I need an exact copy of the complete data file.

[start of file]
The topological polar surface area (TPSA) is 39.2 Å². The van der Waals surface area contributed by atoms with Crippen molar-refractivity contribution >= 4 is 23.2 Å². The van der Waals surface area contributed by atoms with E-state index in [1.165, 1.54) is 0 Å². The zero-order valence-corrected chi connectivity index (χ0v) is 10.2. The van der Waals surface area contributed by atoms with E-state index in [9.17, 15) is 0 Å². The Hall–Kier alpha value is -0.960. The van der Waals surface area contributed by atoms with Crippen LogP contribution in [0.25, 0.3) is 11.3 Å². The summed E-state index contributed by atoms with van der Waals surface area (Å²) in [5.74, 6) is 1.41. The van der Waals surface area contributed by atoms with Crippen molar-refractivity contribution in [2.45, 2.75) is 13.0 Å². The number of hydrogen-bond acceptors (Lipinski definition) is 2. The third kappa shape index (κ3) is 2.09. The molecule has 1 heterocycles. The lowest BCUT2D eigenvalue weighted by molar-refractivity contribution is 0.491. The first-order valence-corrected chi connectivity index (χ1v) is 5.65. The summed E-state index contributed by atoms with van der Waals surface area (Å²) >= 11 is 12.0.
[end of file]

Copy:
The topological polar surface area (TPSA) is 39.2 Å². The van der Waals surface area contributed by atoms with Crippen molar-refractivity contribution >= 4 is 23.2 Å². The van der Waals surface area contributed by atoms with E-state index in [1.165, 1.54) is 0 Å². The zero-order valence-corrected chi connectivity index (χ0v) is 10.2. The van der Waals surface area contributed by atoms with E-state index in [9.17, 15) is 0 Å². The Hall–Kier alpha value is -0.960. The van der Waals surface area contributed by atoms with Crippen LogP contribution in [0.25, 0.3) is 11.3 Å². The summed E-state index contributed by atoms with van der Waals surface area (Å²) in [5.74, 6) is 1.41. The van der Waals surface area contributed by atoms with Crippen molar-refractivity contribution in [2.45, 2.75) is 13.0 Å². The number of hydrogen-bond acceptors (Lipinski definition) is 2. The third kappa shape index (κ3) is 2.09. The molecule has 1 heterocycles. The lowest BCUT2D eigenvalue weighted by molar-refractivity contribution is 0.491. The first-order valence-corrected chi connectivity index (χ1v) is 5.65. The summed E-state index contributed by atoms with van der Waals surface area (Å²) >= 11 is 12.0.